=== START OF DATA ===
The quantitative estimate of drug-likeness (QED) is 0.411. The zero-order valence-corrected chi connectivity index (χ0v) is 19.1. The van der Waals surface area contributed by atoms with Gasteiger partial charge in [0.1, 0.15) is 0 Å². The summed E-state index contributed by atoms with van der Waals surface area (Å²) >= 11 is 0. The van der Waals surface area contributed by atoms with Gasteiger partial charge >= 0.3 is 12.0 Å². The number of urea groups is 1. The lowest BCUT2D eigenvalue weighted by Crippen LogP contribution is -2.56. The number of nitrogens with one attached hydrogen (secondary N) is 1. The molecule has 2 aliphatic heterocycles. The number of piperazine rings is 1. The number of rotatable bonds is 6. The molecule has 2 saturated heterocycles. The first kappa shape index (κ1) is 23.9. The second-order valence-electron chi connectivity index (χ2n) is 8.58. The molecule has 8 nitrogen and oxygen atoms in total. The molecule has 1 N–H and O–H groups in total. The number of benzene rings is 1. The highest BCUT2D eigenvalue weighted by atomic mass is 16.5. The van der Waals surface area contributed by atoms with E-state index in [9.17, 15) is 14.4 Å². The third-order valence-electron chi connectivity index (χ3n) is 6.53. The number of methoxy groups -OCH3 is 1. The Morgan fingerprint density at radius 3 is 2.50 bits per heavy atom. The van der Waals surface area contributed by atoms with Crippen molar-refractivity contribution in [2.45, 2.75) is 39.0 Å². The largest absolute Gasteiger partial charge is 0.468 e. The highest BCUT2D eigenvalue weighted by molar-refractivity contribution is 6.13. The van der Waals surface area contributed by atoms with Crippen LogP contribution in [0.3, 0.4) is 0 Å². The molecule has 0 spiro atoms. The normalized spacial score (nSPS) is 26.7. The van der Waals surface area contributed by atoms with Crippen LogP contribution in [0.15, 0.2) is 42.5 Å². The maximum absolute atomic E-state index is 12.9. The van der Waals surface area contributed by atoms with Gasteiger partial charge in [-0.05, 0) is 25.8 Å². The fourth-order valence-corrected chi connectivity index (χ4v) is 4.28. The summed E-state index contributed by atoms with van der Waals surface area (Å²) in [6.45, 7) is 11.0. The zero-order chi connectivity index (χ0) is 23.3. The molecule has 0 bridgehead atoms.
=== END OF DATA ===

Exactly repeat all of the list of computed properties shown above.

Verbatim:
The quantitative estimate of drug-likeness (QED) is 0.411. The zero-order valence-corrected chi connectivity index (χ0v) is 19.1. The van der Waals surface area contributed by atoms with Gasteiger partial charge in [0.1, 0.15) is 0 Å². The summed E-state index contributed by atoms with van der Waals surface area (Å²) >= 11 is 0. The van der Waals surface area contributed by atoms with Gasteiger partial charge >= 0.3 is 12.0 Å². The number of urea groups is 1. The lowest BCUT2D eigenvalue weighted by Crippen LogP contribution is -2.56. The number of nitrogens with one attached hydrogen (secondary N) is 1. The molecule has 2 aliphatic heterocycles. The number of piperazine rings is 1. The number of rotatable bonds is 6. The molecule has 2 saturated heterocycles. The first kappa shape index (κ1) is 23.9. The second-order valence-electron chi connectivity index (χ2n) is 8.58. The molecule has 8 nitrogen and oxygen atoms in total. The molecule has 1 N–H and O–H groups in total. The number of benzene rings is 1. The highest BCUT2D eigenvalue weighted by atomic mass is 16.5. The van der Waals surface area contributed by atoms with E-state index in [9.17, 15) is 14.4 Å². The third-order valence-electron chi connectivity index (χ3n) is 6.53. The number of methoxy groups -OCH3 is 1. The Morgan fingerprint density at radius 3 is 2.50 bits per heavy atom. The van der Waals surface area contributed by atoms with Crippen molar-refractivity contribution in [2.45, 2.75) is 39.0 Å². The largest absolute Gasteiger partial charge is 0.468 e. The highest BCUT2D eigenvalue weighted by molar-refractivity contribution is 6.13. The van der Waals surface area contributed by atoms with Crippen LogP contribution in [0.3, 0.4) is 0 Å². The molecule has 0 spiro atoms. The normalized spacial score (nSPS) is 26.7. The van der Waals surface area contributed by atoms with Crippen LogP contribution in [0.15, 0.2) is 42.5 Å². The maximum absolute atomic E-state index is 12.9. The van der Waals surface area contributed by atoms with Gasteiger partial charge in [-0.05, 0) is 25.8 Å². The fourth-order valence-corrected chi connectivity index (χ4v) is 4.28. The summed E-state index contributed by atoms with van der Waals surface area (Å²) in [6.45, 7) is 11.0. The zero-order chi connectivity index (χ0) is 23.3. The molecule has 0 bridgehead atoms.